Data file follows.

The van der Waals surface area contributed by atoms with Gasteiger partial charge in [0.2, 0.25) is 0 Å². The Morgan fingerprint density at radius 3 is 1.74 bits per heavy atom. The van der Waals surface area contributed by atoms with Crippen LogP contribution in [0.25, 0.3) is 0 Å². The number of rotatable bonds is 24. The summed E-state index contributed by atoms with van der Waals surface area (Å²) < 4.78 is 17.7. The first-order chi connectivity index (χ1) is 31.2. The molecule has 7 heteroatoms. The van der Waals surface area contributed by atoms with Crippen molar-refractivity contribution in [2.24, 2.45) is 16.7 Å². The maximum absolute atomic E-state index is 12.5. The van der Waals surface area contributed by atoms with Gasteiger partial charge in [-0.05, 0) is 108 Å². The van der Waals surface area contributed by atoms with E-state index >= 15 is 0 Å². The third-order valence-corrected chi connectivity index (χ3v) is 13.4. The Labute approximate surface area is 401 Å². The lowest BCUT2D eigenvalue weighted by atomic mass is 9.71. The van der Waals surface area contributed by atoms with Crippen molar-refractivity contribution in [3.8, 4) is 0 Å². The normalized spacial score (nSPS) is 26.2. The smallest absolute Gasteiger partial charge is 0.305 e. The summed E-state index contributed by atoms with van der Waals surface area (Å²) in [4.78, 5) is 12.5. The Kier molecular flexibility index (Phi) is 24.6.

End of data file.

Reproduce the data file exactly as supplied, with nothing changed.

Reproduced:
The van der Waals surface area contributed by atoms with Gasteiger partial charge in [0.2, 0.25) is 0 Å². The Morgan fingerprint density at radius 3 is 1.74 bits per heavy atom. The van der Waals surface area contributed by atoms with Crippen LogP contribution in [0.25, 0.3) is 0 Å². The number of rotatable bonds is 24. The summed E-state index contributed by atoms with van der Waals surface area (Å²) < 4.78 is 17.7. The first-order chi connectivity index (χ1) is 31.2. The molecule has 7 heteroatoms. The van der Waals surface area contributed by atoms with Crippen molar-refractivity contribution in [2.24, 2.45) is 16.7 Å². The maximum absolute atomic E-state index is 12.5. The van der Waals surface area contributed by atoms with Gasteiger partial charge in [-0.05, 0) is 108 Å². The van der Waals surface area contributed by atoms with E-state index >= 15 is 0 Å². The third-order valence-corrected chi connectivity index (χ3v) is 13.4. The Labute approximate surface area is 401 Å². The lowest BCUT2D eigenvalue weighted by atomic mass is 9.71. The van der Waals surface area contributed by atoms with Crippen molar-refractivity contribution in [3.8, 4) is 0 Å². The normalized spacial score (nSPS) is 26.2. The smallest absolute Gasteiger partial charge is 0.305 e. The summed E-state index contributed by atoms with van der Waals surface area (Å²) in [4.78, 5) is 12.5. The Kier molecular flexibility index (Phi) is 24.6.